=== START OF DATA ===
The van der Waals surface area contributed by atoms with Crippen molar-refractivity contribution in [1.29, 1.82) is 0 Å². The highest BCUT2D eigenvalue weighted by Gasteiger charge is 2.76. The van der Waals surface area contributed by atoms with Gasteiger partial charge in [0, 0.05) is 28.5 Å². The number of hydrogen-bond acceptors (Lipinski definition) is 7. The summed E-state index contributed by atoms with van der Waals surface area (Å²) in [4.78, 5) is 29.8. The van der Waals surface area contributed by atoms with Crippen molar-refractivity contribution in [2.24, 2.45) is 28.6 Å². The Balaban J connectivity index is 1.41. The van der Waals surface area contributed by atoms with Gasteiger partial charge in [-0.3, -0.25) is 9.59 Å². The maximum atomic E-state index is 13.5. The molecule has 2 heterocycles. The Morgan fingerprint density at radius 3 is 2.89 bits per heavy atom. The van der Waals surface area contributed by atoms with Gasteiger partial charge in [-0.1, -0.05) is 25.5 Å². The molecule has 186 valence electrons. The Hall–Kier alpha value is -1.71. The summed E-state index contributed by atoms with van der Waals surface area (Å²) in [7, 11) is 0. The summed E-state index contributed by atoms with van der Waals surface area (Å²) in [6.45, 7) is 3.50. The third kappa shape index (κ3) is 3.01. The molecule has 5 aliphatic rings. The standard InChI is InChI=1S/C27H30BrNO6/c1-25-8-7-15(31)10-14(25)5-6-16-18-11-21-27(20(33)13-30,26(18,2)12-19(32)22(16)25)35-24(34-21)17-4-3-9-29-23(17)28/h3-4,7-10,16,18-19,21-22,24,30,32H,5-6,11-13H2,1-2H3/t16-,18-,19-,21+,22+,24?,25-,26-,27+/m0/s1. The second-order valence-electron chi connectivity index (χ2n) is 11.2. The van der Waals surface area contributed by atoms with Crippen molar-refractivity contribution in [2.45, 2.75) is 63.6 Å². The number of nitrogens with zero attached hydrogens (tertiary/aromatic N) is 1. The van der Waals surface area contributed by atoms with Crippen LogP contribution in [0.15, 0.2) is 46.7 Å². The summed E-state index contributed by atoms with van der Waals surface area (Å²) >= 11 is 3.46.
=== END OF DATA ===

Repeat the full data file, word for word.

The van der Waals surface area contributed by atoms with Crippen molar-refractivity contribution in [1.29, 1.82) is 0 Å². The highest BCUT2D eigenvalue weighted by Gasteiger charge is 2.76. The van der Waals surface area contributed by atoms with Gasteiger partial charge in [0, 0.05) is 28.5 Å². The number of hydrogen-bond acceptors (Lipinski definition) is 7. The summed E-state index contributed by atoms with van der Waals surface area (Å²) in [4.78, 5) is 29.8. The van der Waals surface area contributed by atoms with Crippen molar-refractivity contribution in [2.24, 2.45) is 28.6 Å². The Balaban J connectivity index is 1.41. The van der Waals surface area contributed by atoms with Gasteiger partial charge in [-0.3, -0.25) is 9.59 Å². The maximum atomic E-state index is 13.5. The molecule has 2 heterocycles. The Morgan fingerprint density at radius 3 is 2.89 bits per heavy atom. The van der Waals surface area contributed by atoms with Gasteiger partial charge in [-0.1, -0.05) is 25.5 Å². The molecule has 186 valence electrons. The Hall–Kier alpha value is -1.71. The summed E-state index contributed by atoms with van der Waals surface area (Å²) in [7, 11) is 0. The summed E-state index contributed by atoms with van der Waals surface area (Å²) in [6.45, 7) is 3.50. The third kappa shape index (κ3) is 3.01. The molecule has 5 aliphatic rings. The standard InChI is InChI=1S/C27H30BrNO6/c1-25-8-7-15(31)10-14(25)5-6-16-18-11-21-27(20(33)13-30,26(18,2)12-19(32)22(16)25)35-24(34-21)17-4-3-9-29-23(17)28/h3-4,7-10,16,18-19,21-22,24,30,32H,5-6,11-13H2,1-2H3/t16-,18-,19-,21+,22+,24?,25-,26-,27+/m0/s1. The second-order valence-electron chi connectivity index (χ2n) is 11.2. The van der Waals surface area contributed by atoms with Crippen molar-refractivity contribution in [2.45, 2.75) is 63.6 Å². The number of nitrogens with zero attached hydrogens (tertiary/aromatic N) is 1. The van der Waals surface area contributed by atoms with Crippen LogP contribution in [0.15, 0.2) is 46.7 Å². The summed E-state index contributed by atoms with van der Waals surface area (Å²) >= 11 is 3.46.